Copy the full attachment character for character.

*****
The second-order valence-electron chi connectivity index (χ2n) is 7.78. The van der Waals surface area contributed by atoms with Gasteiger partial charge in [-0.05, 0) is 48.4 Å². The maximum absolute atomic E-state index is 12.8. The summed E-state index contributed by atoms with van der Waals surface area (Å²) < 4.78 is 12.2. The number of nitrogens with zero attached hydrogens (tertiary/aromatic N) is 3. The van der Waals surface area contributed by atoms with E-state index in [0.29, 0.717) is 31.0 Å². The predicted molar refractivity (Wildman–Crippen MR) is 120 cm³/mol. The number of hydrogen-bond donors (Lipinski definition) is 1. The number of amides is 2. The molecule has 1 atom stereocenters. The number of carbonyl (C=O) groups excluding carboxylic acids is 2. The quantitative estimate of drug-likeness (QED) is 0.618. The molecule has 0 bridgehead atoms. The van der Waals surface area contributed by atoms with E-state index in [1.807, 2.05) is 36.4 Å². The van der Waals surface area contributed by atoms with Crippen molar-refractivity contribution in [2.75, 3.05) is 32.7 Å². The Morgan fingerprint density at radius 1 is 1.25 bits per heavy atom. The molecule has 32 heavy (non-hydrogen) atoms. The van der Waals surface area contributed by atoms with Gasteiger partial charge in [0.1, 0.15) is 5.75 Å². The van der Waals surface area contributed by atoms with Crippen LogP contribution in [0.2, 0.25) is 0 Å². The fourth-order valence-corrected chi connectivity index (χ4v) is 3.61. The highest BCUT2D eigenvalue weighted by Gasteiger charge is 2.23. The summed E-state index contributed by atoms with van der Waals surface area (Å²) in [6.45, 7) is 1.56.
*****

The second-order valence-electron chi connectivity index (χ2n) is 7.78. The van der Waals surface area contributed by atoms with Gasteiger partial charge in [-0.05, 0) is 48.4 Å². The maximum absolute atomic E-state index is 12.8. The summed E-state index contributed by atoms with van der Waals surface area (Å²) < 4.78 is 12.2. The number of nitrogens with zero attached hydrogens (tertiary/aromatic N) is 3. The van der Waals surface area contributed by atoms with E-state index in [0.29, 0.717) is 31.0 Å². The predicted molar refractivity (Wildman–Crippen MR) is 120 cm³/mol. The number of hydrogen-bond donors (Lipinski definition) is 1. The number of amides is 2. The molecule has 1 atom stereocenters. The number of carbonyl (C=O) groups excluding carboxylic acids is 2. The quantitative estimate of drug-likeness (QED) is 0.618. The molecule has 0 bridgehead atoms. The van der Waals surface area contributed by atoms with E-state index in [1.807, 2.05) is 36.4 Å². The van der Waals surface area contributed by atoms with Crippen molar-refractivity contribution in [2.75, 3.05) is 32.7 Å². The Morgan fingerprint density at radius 1 is 1.25 bits per heavy atom. The molecule has 32 heavy (non-hydrogen) atoms. The van der Waals surface area contributed by atoms with Gasteiger partial charge in [0.1, 0.15) is 5.75 Å². The van der Waals surface area contributed by atoms with Crippen LogP contribution in [0.2, 0.25) is 0 Å². The fourth-order valence-corrected chi connectivity index (χ4v) is 3.61. The highest BCUT2D eigenvalue weighted by Gasteiger charge is 2.23. The summed E-state index contributed by atoms with van der Waals surface area (Å²) in [6.45, 7) is 1.56.